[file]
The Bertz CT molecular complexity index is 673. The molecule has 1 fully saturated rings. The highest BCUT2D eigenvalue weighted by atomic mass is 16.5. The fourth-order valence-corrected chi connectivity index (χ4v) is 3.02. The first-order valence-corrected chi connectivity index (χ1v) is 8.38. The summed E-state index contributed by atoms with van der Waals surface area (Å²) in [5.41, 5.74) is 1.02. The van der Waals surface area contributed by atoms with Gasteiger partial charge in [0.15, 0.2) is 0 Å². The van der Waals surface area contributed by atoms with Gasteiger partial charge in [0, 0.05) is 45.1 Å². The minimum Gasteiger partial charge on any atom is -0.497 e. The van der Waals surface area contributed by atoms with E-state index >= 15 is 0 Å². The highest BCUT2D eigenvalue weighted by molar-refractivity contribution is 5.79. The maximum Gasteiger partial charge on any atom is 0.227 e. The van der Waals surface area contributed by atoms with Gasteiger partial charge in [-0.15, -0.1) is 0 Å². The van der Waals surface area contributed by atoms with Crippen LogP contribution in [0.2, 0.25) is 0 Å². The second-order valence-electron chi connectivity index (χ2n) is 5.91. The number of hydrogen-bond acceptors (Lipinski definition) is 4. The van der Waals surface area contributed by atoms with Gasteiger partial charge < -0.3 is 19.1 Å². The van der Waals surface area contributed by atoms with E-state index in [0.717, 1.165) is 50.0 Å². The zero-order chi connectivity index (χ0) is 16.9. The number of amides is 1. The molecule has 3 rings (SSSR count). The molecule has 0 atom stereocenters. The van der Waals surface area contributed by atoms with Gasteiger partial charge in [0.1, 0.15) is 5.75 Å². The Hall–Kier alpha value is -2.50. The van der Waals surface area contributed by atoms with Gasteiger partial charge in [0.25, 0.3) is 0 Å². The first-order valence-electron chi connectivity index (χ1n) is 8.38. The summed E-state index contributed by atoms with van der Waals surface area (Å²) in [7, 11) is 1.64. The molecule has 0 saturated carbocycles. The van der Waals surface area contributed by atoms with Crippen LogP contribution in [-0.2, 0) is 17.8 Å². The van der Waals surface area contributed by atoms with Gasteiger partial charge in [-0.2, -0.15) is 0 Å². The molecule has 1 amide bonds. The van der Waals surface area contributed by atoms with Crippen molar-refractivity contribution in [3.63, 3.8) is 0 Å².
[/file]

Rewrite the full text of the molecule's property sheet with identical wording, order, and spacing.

The Bertz CT molecular complexity index is 673. The molecule has 1 fully saturated rings. The highest BCUT2D eigenvalue weighted by atomic mass is 16.5. The fourth-order valence-corrected chi connectivity index (χ4v) is 3.02. The first-order valence-corrected chi connectivity index (χ1v) is 8.38. The summed E-state index contributed by atoms with van der Waals surface area (Å²) in [5.41, 5.74) is 1.02. The van der Waals surface area contributed by atoms with Gasteiger partial charge in [0.15, 0.2) is 0 Å². The van der Waals surface area contributed by atoms with Gasteiger partial charge in [0, 0.05) is 45.1 Å². The minimum Gasteiger partial charge on any atom is -0.497 e. The van der Waals surface area contributed by atoms with E-state index >= 15 is 0 Å². The highest BCUT2D eigenvalue weighted by molar-refractivity contribution is 5.79. The maximum Gasteiger partial charge on any atom is 0.227 e. The van der Waals surface area contributed by atoms with Gasteiger partial charge in [-0.15, -0.1) is 0 Å². The van der Waals surface area contributed by atoms with Crippen LogP contribution in [0.2, 0.25) is 0 Å². The second-order valence-electron chi connectivity index (χ2n) is 5.91. The number of hydrogen-bond acceptors (Lipinski definition) is 4. The van der Waals surface area contributed by atoms with Gasteiger partial charge < -0.3 is 19.1 Å². The van der Waals surface area contributed by atoms with E-state index in [0.717, 1.165) is 50.0 Å². The zero-order chi connectivity index (χ0) is 16.9. The number of amides is 1. The molecule has 3 rings (SSSR count). The molecule has 0 atom stereocenters. The van der Waals surface area contributed by atoms with Gasteiger partial charge in [0.1, 0.15) is 5.75 Å². The Hall–Kier alpha value is -2.50. The van der Waals surface area contributed by atoms with Gasteiger partial charge in [0.25, 0.3) is 0 Å². The first-order valence-electron chi connectivity index (χ1n) is 8.38. The summed E-state index contributed by atoms with van der Waals surface area (Å²) in [7, 11) is 1.64. The molecule has 0 saturated carbocycles. The van der Waals surface area contributed by atoms with Crippen LogP contribution in [-0.2, 0) is 17.8 Å². The van der Waals surface area contributed by atoms with Gasteiger partial charge in [-0.2, -0.15) is 0 Å². The molecule has 1 amide bonds. The van der Waals surface area contributed by atoms with Crippen molar-refractivity contribution in [3.63, 3.8) is 0 Å².